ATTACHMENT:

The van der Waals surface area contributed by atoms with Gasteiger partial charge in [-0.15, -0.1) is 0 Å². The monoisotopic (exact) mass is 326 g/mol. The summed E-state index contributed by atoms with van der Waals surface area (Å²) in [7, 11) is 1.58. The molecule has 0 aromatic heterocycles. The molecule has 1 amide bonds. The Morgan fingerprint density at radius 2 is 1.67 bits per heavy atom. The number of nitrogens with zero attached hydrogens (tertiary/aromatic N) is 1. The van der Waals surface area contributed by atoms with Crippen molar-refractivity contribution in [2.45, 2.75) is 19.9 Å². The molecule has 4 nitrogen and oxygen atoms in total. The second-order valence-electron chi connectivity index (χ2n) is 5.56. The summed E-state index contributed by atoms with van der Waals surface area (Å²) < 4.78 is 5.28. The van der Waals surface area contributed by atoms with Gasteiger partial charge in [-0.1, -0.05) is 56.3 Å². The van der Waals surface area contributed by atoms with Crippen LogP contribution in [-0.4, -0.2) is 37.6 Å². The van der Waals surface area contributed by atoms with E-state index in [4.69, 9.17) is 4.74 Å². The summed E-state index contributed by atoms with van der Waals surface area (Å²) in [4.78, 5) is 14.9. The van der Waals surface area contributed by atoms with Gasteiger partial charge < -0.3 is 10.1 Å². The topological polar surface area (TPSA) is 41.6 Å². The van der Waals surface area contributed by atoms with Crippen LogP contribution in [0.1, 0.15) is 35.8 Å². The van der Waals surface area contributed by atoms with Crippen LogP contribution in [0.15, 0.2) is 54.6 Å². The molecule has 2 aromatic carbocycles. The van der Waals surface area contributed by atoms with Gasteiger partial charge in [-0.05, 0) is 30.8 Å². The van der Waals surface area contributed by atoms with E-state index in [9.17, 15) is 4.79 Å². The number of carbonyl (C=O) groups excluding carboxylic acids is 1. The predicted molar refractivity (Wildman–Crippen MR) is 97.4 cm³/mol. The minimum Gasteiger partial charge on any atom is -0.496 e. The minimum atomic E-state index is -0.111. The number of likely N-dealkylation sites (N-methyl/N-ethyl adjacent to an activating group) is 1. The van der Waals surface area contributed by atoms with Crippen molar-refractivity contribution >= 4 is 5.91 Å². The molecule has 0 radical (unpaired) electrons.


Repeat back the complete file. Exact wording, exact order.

The van der Waals surface area contributed by atoms with Gasteiger partial charge in [-0.15, -0.1) is 0 Å². The monoisotopic (exact) mass is 326 g/mol. The summed E-state index contributed by atoms with van der Waals surface area (Å²) in [7, 11) is 1.58. The molecule has 0 aromatic heterocycles. The molecule has 1 amide bonds. The Morgan fingerprint density at radius 2 is 1.67 bits per heavy atom. The number of nitrogens with zero attached hydrogens (tertiary/aromatic N) is 1. The van der Waals surface area contributed by atoms with Crippen molar-refractivity contribution in [2.45, 2.75) is 19.9 Å². The molecule has 4 nitrogen and oxygen atoms in total. The second-order valence-electron chi connectivity index (χ2n) is 5.56. The summed E-state index contributed by atoms with van der Waals surface area (Å²) < 4.78 is 5.28. The van der Waals surface area contributed by atoms with Gasteiger partial charge in [-0.1, -0.05) is 56.3 Å². The van der Waals surface area contributed by atoms with Crippen LogP contribution in [-0.4, -0.2) is 37.6 Å². The van der Waals surface area contributed by atoms with E-state index in [4.69, 9.17) is 4.74 Å². The summed E-state index contributed by atoms with van der Waals surface area (Å²) in [4.78, 5) is 14.9. The van der Waals surface area contributed by atoms with Gasteiger partial charge < -0.3 is 10.1 Å². The topological polar surface area (TPSA) is 41.6 Å². The van der Waals surface area contributed by atoms with Crippen LogP contribution in [0.1, 0.15) is 35.8 Å². The van der Waals surface area contributed by atoms with Crippen LogP contribution in [0.15, 0.2) is 54.6 Å². The molecule has 2 aromatic carbocycles. The van der Waals surface area contributed by atoms with Gasteiger partial charge in [-0.05, 0) is 30.8 Å². The van der Waals surface area contributed by atoms with E-state index in [9.17, 15) is 4.79 Å². The number of carbonyl (C=O) groups excluding carboxylic acids is 1. The predicted molar refractivity (Wildman–Crippen MR) is 97.4 cm³/mol. The minimum Gasteiger partial charge on any atom is -0.496 e. The minimum atomic E-state index is -0.111. The number of likely N-dealkylation sites (N-methyl/N-ethyl adjacent to an activating group) is 1. The van der Waals surface area contributed by atoms with Crippen molar-refractivity contribution >= 4 is 5.91 Å². The molecule has 0 radical (unpaired) electrons.